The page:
How can my estate plan lower the federal transfer tax liability?

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Jeffrey Johnson is a legal writer with a focus on personal injury. He has worked on personal injury and sovereign immunity litigation in addition to experience in family, estate, and criminal law. He earned a J.D. from the University of Baltimore and has worked in legal offices and non-profits in Maryland, Texas, and North Carolina. He has also earned an MFA in screenwriting from Chapman Univer...

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UPDATED: Jul 15, 2021

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Every individual can make tax-free gifts during the course of his or her lifetime, or bequests at death, up to $11.4 million for 2019 (up from $11.18 in 2018).  (The estate and gift tax exclusion amounts are tied to inflation.) This means you pay no federal estate tax unless your estate exceeds $11.4 million (less prior taxable gifts), should you die in 2019. (The base exemption amount — which is adjusted annually for cost of living increases–was boosted significantly by the 2017 Tax Cuts and Jobs Act for tax years 2018 through 2025. Beginning in 2026, the base exemption amount is scheduled to revert to 2017 levels.)

For those who are married, there is an unlimited marital deduction. All estate taxes can be avoided upon the death of the first spouse to die. But the surviving spouse would have to remarry and give his/her entire estate to the new spouse in order to get another unlimited marital deduction. Most people would rather their children or other relatives benefit from the estate, rather than a new spouse and his/her family.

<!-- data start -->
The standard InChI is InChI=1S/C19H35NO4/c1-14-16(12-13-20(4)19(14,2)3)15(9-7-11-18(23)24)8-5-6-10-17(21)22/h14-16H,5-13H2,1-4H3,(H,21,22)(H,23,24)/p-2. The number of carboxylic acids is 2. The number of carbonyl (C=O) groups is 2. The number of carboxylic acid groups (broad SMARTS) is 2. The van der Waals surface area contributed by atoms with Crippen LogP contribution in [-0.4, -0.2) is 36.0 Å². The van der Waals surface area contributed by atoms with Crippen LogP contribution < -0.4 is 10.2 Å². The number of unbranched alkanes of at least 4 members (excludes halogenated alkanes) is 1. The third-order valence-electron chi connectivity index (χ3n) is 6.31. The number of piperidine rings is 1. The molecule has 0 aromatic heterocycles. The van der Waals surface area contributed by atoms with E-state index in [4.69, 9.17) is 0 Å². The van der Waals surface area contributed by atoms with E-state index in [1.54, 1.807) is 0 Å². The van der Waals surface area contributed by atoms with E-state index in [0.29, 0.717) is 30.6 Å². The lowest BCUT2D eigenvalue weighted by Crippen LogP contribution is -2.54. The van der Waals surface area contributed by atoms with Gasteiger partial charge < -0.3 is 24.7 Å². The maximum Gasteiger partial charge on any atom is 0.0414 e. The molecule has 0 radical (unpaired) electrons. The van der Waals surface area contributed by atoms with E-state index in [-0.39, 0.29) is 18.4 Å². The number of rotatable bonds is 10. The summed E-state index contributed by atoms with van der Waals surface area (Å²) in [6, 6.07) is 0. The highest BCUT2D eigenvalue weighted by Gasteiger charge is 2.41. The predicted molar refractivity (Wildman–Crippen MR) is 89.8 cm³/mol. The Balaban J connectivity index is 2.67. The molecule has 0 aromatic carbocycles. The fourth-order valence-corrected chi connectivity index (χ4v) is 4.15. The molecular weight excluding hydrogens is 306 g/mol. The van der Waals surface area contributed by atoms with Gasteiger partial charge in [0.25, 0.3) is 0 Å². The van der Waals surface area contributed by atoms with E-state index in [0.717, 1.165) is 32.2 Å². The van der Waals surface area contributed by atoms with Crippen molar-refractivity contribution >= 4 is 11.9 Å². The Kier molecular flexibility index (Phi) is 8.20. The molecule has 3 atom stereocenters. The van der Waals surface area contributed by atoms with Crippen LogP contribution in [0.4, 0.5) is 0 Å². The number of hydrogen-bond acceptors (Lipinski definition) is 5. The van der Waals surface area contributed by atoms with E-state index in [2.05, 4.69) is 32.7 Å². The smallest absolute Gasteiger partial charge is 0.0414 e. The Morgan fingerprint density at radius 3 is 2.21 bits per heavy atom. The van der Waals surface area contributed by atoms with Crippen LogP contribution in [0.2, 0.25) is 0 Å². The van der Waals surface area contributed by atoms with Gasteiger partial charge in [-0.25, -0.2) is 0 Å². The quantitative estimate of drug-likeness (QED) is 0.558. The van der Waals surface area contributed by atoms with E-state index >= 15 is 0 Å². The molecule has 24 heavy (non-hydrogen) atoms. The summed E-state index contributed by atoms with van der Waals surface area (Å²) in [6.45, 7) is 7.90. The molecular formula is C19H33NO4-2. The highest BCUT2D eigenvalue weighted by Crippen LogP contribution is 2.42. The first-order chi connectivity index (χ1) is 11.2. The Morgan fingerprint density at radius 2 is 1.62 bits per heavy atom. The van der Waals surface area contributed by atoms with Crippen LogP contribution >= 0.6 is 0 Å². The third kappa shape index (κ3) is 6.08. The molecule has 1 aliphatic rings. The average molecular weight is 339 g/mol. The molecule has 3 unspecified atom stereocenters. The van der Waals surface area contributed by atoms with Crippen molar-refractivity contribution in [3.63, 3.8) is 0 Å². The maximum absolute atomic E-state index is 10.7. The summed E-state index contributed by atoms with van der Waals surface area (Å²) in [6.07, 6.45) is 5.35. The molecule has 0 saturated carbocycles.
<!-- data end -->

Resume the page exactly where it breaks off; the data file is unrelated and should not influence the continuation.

An estate plan can take advantage of certain tax avoidance techniques for those who have accumulated some wealth; this gives more of your property to your intended beneficiaries, instead of giving it to the federal government. Some of these techniques include:

(1) a tax by-pass trust to hold property for your children, while still providing for your surviving spouse during his/her lifetime

(2) distribution of share in a Family Limited Partnership to take advantage of minority and lack of marketability valuation discounts

(3) a gift program to take advantage of the current $15,000 per year per person gift tax exclusion so as to prevent a greater tax in the future in the form of an estate tax 

(4) an irrevocable trust to handle and manage property outside of your estate, so that the property is not part of your estate at the time of death.

Tax planning as part of estate planning can, depending on the size of one’s estate, save hundreds of thousands to millions dollars – if it is done right.

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